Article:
One of the leading developers of intelligent transportation systems for smart cities, Applied Information Inc. (AII), has announced that in partnership with system integrator Temple Inc., it will supply connected vehicle technology to the City of Atlanta’s second smart corridor.
The Campbellton Road Smart Corridor will provide traffic signal priority to MARTA (Metropolitan Atlanta Rapid Transit Authority) rapid transit buses at intersections providing for more reliable travel times for riders. AII’s Glance Preemption & Priority Systems will be deployed, with Intersection modules installed in traffic cabinets and onboard mobile modules fitted to MARTA’s bus rapid transit (BRT) fleet. The system seamlessly combines cellular, 900MHz radio transmission, and GPS technology into one, easy-to-use tool. Enhanced GPS with dead reckoning mitigates any low-signal areas. The technology will also provide motorists who travel down the corridor with access to the TravelSafely smartphone app, which provides red-light running warnings and ‘Get Ready for Green’ alerts prior to lights changing from red to green. The TravelSafely app also connects drivers, cyclists, pedestrians and the transportation infrastructure for a safer mobility ecosystem.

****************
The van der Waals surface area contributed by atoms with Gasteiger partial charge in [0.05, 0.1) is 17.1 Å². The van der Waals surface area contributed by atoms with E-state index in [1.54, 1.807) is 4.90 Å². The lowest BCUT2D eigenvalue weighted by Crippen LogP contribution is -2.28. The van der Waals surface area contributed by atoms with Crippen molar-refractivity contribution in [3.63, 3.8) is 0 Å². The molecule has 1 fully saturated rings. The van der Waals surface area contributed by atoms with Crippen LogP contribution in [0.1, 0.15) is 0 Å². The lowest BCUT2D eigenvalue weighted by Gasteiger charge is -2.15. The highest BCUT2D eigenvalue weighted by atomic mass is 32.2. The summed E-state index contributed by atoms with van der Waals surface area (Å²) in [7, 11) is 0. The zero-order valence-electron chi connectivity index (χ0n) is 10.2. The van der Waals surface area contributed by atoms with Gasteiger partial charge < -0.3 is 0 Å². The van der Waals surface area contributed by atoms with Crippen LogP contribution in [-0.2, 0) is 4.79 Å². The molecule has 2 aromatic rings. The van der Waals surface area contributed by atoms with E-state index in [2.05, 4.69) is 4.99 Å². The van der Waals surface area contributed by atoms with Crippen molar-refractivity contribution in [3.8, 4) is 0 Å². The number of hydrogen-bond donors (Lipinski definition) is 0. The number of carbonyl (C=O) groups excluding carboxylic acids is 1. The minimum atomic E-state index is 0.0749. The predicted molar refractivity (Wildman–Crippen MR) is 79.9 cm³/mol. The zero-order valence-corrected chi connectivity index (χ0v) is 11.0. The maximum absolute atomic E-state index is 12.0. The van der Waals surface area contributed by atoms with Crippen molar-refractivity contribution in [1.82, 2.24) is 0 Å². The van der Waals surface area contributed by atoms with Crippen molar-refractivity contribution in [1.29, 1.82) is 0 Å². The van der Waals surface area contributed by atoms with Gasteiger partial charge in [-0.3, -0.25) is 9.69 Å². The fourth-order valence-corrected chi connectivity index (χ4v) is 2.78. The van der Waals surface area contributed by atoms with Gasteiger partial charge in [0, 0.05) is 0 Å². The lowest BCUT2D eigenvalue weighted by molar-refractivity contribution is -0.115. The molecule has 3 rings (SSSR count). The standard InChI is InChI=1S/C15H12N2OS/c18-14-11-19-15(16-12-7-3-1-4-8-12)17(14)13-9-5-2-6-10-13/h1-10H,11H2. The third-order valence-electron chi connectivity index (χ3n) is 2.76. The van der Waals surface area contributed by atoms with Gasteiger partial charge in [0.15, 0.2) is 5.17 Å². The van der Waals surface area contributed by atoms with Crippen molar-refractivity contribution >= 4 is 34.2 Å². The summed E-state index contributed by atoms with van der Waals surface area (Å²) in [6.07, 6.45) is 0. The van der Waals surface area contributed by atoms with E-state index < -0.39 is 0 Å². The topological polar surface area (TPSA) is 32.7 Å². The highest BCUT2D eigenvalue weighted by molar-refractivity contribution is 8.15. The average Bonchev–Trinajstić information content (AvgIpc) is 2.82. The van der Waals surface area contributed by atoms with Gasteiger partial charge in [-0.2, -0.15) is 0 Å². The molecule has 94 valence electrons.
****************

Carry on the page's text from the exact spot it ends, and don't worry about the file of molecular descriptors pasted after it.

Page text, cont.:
Applied Information’s Glance Smart Cities Supervisory technology will be deployed at 23 intersections along Campbellton Road, from the Oakland City MARTA station to I-285. The area serves landmarks such as Fort Mac LRA, Tyler Perry Studios, Greenbriar Mall and the Oakland City MARTA Rail Station. The Glance Smart City Supervisory platform enables cities to manage all their traffic and ITS assets on one web-based application. The platform monitors and manages all types of Internet of Things (IoT) devices and transportation equipment, including traffic signals, school flashers, emergency vehicle preemption, transit and freight priority, and ITS systems.
As part of the Renew Atlanta infrastructure improvement program, in September last year, AII and Temple deployed the city’s first Smart Corridor on North Avenue; a route with an extremely high crash rate. The project saw the installation and use of over 100 IoT sensors at 18 signalized intersections, an adaptive signal timing system, vehicle-to-infrastructure (V2I) communications, and reconfiguration of the existing roadway through restriping to support crash reduction and the future widespread deployment of autonomous vehicles.
“The smart cities technology being deployed on Campbellton Road will simply make the buses work better and the ride more enjoyable, with less unnecessary stops at intersections,” said Bryan Mulligan, president of Applied Information. “Now the travel time for buses can be less than cars, which makes taking the bus more attractive than driving.”